In today's IT landscape, enterprises collect, manage and analyze more critical data than ever across a wide range of devices, networks, clouds and servers. With the volume and importance of data increasing, it has become imperative for businesses to develop detailed security strategies to combat the growing threat of cybercrime.
Despite expanding awareness among IT professionals of data security threats and best practices, many companies believe hackers and other cybercriminals are advancing too fast for them to keep up. According to a recent Norman ASA survey, 62 percent of IT leaders think malware is growing more sophisticated faster than they can improve their security analysis capabilities, a significant development considering malware attacks are a leading cause of data loss.
"It is widely recognized that the volume and sophistication of threats continues to grow dramatically, yet many organizations are only incrementally adding resources to better understand these threats," said Darin Andersen, vice president and general manager, North America for Norman. "Analysis is a critical component of a comprehensive defense-in-depth strategy. Failure to maintain an updated understanding of these threats will leave networks increasingly vulnerable."
Furthermore, the study revealed 58 percent of IT professionals view the increasing number of threats as their top concern this year, while more than half of respondents said they expect the number of malware threats to grow by more than 25 percent. Additionally, only 17 percent of respondents said they catch all malware targeted at their organizations, indicating many of them lack sufficient data protection technology and resources.
With experts and IT departments projecting a rise in malware sophistication and volume, most enterprises are searching for low-cost, efficient ways to improve security. Still, this can be a complicated task as companies have an abundance of different options, and implementing a new system requires knowledgeable staff and considerable IT resources. According to the Norman survey, 52 percent of respondents expect their organizations to enhance their internal anti-malware solutions with a third-party product this year. Such a move would enable businesses to outsource several security tasks, reducing IT costs and allowing personnel to focus on more business-enhancing procedures.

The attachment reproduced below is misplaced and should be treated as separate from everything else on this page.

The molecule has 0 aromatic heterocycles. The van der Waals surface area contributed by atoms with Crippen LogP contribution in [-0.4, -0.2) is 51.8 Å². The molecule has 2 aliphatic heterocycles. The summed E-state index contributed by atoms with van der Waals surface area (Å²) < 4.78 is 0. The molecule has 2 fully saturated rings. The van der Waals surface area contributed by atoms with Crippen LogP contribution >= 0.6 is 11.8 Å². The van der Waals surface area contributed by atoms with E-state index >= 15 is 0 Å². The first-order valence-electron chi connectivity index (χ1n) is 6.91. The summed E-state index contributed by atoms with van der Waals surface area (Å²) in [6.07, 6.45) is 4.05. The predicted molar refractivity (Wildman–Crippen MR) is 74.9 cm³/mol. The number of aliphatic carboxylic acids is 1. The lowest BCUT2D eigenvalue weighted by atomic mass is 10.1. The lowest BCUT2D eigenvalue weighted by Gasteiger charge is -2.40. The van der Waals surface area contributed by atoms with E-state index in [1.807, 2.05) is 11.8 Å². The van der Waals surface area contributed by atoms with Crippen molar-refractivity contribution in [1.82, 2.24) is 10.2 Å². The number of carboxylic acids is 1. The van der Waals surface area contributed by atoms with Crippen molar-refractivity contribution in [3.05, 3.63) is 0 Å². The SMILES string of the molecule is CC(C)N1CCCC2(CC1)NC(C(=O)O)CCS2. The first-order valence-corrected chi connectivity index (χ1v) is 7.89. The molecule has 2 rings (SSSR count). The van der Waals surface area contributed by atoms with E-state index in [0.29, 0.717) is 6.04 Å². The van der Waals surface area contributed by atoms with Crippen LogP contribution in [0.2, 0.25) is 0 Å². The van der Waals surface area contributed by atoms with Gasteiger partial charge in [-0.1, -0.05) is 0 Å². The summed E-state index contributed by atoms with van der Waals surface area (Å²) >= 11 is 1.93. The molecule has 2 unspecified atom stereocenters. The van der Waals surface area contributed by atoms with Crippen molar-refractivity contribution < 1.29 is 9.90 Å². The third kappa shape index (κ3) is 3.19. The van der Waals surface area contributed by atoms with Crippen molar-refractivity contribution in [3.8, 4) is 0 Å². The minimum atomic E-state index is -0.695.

"IT leaders are falling behind and are turning increasingly to automated commercial solutions to close the gap," Andersen said. "Because it will be difficult for analysis teams to handle the sheer volume of threats, the automated solutions IT teams purchase must feature scalability. The ability to simply add effective new appliances to a network as the number of threats increase will significantly help teams keep up with the growing threat of cyberattacks."
If the Norman report by itself doesn't sound the alarm for IT security teams, numerous other experts and research studies have revealed similar findings. According to a recent study by a security company, the number of unique malware samples reached more than 75 million in 2011, and the number of malicious websites nearly doubled. Adding to the complexity of threats, the report said mobile malware was more active during the fourth quarter of last year than ever before.
Although the task of protecting private business data and customer information in an evolving, high-threat environment may seem insurmountable for some organizations, many technology providers now offer advanced security solutions. These modern, multifaceted systems enable IT departments to detect, identity and analyze malware and other targeted, sophisticated threats in real time. Using state-of-the-art security products can also give companies confidence to adopt beneficial technologies like cloud computing and mobile devices, which experts say carry significant risk if they aren't properly secured.
Data Security News from SimplySecurity.com by Trend Micro